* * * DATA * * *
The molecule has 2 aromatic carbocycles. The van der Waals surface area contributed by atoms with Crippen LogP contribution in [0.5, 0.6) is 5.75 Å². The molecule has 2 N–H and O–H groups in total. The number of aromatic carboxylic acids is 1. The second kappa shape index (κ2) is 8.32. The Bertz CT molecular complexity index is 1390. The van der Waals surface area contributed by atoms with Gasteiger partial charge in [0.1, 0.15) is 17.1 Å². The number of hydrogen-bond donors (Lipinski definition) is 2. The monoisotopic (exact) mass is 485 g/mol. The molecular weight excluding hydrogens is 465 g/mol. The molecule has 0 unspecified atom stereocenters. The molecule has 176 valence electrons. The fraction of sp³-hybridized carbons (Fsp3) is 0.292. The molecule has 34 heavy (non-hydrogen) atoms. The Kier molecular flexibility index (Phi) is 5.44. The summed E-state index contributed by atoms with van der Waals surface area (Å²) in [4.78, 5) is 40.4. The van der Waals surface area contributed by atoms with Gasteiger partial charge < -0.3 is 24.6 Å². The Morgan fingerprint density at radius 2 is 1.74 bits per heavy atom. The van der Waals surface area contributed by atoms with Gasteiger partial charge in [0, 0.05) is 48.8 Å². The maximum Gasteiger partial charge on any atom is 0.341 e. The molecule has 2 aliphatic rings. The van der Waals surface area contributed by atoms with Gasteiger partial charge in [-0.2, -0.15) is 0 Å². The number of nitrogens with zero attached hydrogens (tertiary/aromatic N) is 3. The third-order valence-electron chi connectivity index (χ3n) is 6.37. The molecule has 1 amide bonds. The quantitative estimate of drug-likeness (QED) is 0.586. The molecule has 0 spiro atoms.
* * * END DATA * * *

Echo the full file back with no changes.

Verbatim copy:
The molecule has 2 aromatic carbocycles. The van der Waals surface area contributed by atoms with Crippen LogP contribution in [0.5, 0.6) is 5.75 Å². The molecule has 2 N–H and O–H groups in total. The number of aromatic carboxylic acids is 1. The second kappa shape index (κ2) is 8.32. The Bertz CT molecular complexity index is 1390. The van der Waals surface area contributed by atoms with Gasteiger partial charge in [0.1, 0.15) is 17.1 Å². The number of hydrogen-bond donors (Lipinski definition) is 2. The monoisotopic (exact) mass is 485 g/mol. The molecular weight excluding hydrogens is 465 g/mol. The molecule has 0 unspecified atom stereocenters. The molecule has 176 valence electrons. The fraction of sp³-hybridized carbons (Fsp3) is 0.292. The molecule has 34 heavy (non-hydrogen) atoms. The Kier molecular flexibility index (Phi) is 5.44. The summed E-state index contributed by atoms with van der Waals surface area (Å²) in [4.78, 5) is 40.4. The van der Waals surface area contributed by atoms with Gasteiger partial charge < -0.3 is 24.6 Å². The Morgan fingerprint density at radius 2 is 1.74 bits per heavy atom. The van der Waals surface area contributed by atoms with Gasteiger partial charge in [0, 0.05) is 48.8 Å². The maximum Gasteiger partial charge on any atom is 0.341 e. The molecule has 2 aliphatic rings. The van der Waals surface area contributed by atoms with Gasteiger partial charge in [-0.2, -0.15) is 0 Å². The number of nitrogens with zero attached hydrogens (tertiary/aromatic N) is 3. The third-order valence-electron chi connectivity index (χ3n) is 6.37. The molecule has 1 amide bonds. The quantitative estimate of drug-likeness (QED) is 0.586. The molecule has 0 spiro atoms.